With a team of accredited dietitians and food experts we are the first to admit that there is not one miracle food or weight loss secret. Instead we are firm believers in consuming a diet rich in whole foods and variety from each of the food groups to ensure you are meeting your nutritional requirements. If you choose to adopt a vegan, vegetarian, gluten-free or other kind of diet for any of the various reasons, we encourage you to do so carefully and in consultation with a fully qualified dietitian or nutritionist to make sure you are still able to meet your nutritional requirements.
And while there is never going to be one simple solution, there are certain foods which can contribute to a healthier diet and lifestyle and may in fact help you control your weight. Lucky for us almond milk is one example of this and here is why:
- Contains less kilojoules than dairy milk and other non-dairy alternatives
- Low in carbohydrates – with 2.5g per serving, it has significantly less carbs than dairy (~12.0g/serve) and most non-dairy alternatives including soy (~12.0g/serve) and rice milk (~24.0g/serve)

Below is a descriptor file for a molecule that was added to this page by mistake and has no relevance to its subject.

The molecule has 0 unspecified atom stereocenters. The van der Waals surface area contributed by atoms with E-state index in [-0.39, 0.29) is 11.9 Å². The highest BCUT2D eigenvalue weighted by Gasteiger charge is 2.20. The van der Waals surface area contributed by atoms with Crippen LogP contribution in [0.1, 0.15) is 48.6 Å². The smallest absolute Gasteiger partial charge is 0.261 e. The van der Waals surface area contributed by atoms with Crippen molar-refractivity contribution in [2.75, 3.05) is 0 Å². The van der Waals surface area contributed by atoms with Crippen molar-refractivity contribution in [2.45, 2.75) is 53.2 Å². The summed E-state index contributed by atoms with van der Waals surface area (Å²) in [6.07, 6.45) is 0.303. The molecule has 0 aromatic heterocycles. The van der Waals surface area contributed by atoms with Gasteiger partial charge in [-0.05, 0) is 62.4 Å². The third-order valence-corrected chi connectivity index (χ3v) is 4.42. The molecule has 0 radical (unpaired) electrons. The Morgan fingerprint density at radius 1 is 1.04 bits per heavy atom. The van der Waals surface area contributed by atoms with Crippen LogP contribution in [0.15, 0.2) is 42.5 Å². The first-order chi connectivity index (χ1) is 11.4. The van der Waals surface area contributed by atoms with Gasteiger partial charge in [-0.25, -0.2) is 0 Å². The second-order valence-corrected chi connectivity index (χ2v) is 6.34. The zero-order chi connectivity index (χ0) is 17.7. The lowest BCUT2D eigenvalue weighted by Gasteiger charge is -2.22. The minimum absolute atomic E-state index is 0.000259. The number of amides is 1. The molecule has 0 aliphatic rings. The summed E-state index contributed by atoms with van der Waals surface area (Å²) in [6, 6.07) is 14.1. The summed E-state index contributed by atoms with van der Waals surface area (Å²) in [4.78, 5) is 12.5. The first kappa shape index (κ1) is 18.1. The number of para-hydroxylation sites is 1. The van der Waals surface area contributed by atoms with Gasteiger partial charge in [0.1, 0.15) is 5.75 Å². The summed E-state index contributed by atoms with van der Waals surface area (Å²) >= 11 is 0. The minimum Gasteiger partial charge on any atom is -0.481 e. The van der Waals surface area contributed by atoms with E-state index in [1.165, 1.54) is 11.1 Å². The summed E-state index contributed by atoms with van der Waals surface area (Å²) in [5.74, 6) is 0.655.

- Contains good fats – good fats not only contribute to increasing our good cholesterol, they also help slow down digestion and are particularly good at keeping us feeling full for longer
- Naturally contains no cholesterol – plant products are naturally cholesterol free which means no increase in bad cholesterol which can increase risk of heart disease, as well as other chronic diseases
- Naturally low in saturated fat – almonds contain very little saturated fat, thus almond milk is also very low in saturated fat, once again helping to reduce risk of heart disease
- No impact on blood sugar levels – while carbohydrates are responsible for increasing blood sugar levels (BSLs), given the low level of carbs in almond milk, it has little to no effect on blood sugar levels which is great for diabetics who need to carefully count their carbohydrate intake. Plus for those non-diabetics, maintaining balanced BSLs helps prevent people from over – eating which is often cause by the dips that subsequently follow spikes in BSLs.